Research Interests:Alcohol, drug and mental health care, racial and ethnic disparities in health care, community based participatory research. Access to psychiatric care, utilization of services and treatment outcomes for persons with severe mental illnesses and the impact
Donna McAlpine is a medical sociologist whose research focuses on alcohol, drug, and mental health care, and racial and ethnic disparities in health outcomes and treatment. Recent research has examined access to psychiatric care, utilization of services and treatment outcomes for persons with severe mental illnesses, and the impact of changes in the health system. She is also involved in community-based participatory research focused on barriers to health care among cultural communities.
- PhD Rutgers University, Sociology 2001
- MA The University of Western Ontario, Sociology 1988
- BA The University of Western Ontario, Sociology 1986
Community-Based Research, Disparities, Mental Health, Sociology, Surveys
- Associate Professor, Division of Health Policy and Management, School of Public Health, University of Minnesota, 2008 – Present
- Assistant Professor, Division of Health Policy and Management, School of Public Health, University of Minnesota, 2001 – 2008
- Research Associate, Institute for Health, Health Care Policy & Aging Research, Rutgers University, New Brunswick, New Jersey, 1997 – 2001
- Butler, M, Kane, RL, McAlpine, D, Kathol, R, Fu, SS, Hagedorn, H, Wilt, T. 2011. “Does Integrated Care Improve Treatment for Depression?” Journal of Ambulatory Care Management 34:113-125.
- Mechanic, D, McAlpine, DD. 2011. “Aging and Mental Health: A Life Course Perspective,” inHandbook of the Sociology of Aging, Settersten, R.A.,and J. L. Angel (editors), New York: Springer.
- McAlpine, D, Boudreaux, M. 2010. “Managed Care,” in Encyclopedia of Family Health, Craft-Rosenberg and S. Pehler (editors). New York: Sage Publications.
- McAlpine, DD, Mechanic, D. 2010. “The Influence of Social Factors on Mental Health,” in Abou-Saleh, M., C. Katona,and A Kumar (editors), Principles and Practice of Geriatric Psychiatry, 3rdEdition, Chichester UK: John Wiley & Sons, Ltd.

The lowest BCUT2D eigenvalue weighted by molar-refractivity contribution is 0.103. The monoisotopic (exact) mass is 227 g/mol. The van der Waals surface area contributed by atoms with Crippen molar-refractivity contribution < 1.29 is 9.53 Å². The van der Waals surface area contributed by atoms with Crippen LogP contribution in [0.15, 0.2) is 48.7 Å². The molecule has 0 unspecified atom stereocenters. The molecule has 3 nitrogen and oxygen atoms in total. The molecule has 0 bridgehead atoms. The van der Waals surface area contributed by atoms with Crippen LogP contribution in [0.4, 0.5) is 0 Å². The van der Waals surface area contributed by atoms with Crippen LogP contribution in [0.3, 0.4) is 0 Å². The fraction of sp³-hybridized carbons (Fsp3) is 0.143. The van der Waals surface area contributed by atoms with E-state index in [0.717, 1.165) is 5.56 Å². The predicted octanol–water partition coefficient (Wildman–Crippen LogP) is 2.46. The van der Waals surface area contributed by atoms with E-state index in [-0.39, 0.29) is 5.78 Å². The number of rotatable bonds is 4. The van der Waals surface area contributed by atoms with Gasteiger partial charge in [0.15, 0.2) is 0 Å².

- Mechanic, D, McAlpine, DD. 2010. “The Sociology of Health Care Reform.” Journal of Health and Social Behavior, 51:5147-5159.
- Kathol, RG., Butler, M, McAlpine, DD, Kane, RL. 2010. “Barriers to Physical and Mental Condition Integrated Service Delivery: Lessons for Medical Homes.” Psychosomatic Medicine72:511-518.
- Davern, M, McAlpine, DD, Beebe, TJ, Ziegenfuss, J, Call, KT. 2010. “Are Lower Response Rates Hazardous to your Health Survey? An Analysis of Three State Health Surveys.” Health Services Research 45(5):1324-1336.
- Dagher, R, McGovern, P, McAlpine, D, Moen, P, Harman, J. 2008. “Postpartum Depression among Employed Women: A Psychosocial Stress Perspective,” in W. Hansson and E. Olsson (Ed.), New Perspectives on Women and Depression (pp. 55-77). Hauppauge, NY: Nova Science Publishers.
- McAlpine, D D, Boyer, CA. 2007. “Sociological Traditions in the Study of Mental Health Services Utilization,” in Mental Health, Social Mirror, Bernice Pescosolido, Jane McLeod, and William R. Avison (Eds.), New York: Plenum Publishers.
- McAlpine, DD, Beebe, TJ, Davern, M, Call, K. 2007. “Agreement Between Self-reported and Administrative Race and Ethnicity Data Among Medicaid Enrollees.” Health Services Research 42(6 Pt 2):2373-88.
- Davern, M, McAlpine, D, Ziegenfuss, J, Beebe, TJ. 2007. “Are Surname Telephone Oversamples an Efficient Way to Better Understand the Health and Healthcare of Minority Group Members?”Medical Care 45(11):1098-104.
- McAlpine, DD, Wilson, AR. 2007. “The Obesity Epidemic: Are Primary Care Physicians Responding.” Medical Care 45(4):322-329.
- Beebe, T J, Davern, ME, McAlpine, DD, Ziegenfuss, JK. 2007. “Comparison of Two Within-Household Selection Methods in a Telephone Survey of Substance Abuse and Dependence.” Annals of Epidemiology 17(6):458-63.
- Rasmussen-Torvik, L J, McAlpine, DD. 2007. “Genetic Screening for SSRI Drug Response Among Those with Major Depression: Great Promise and Unseen Perils.” Depression & Anxiety 24:250-357.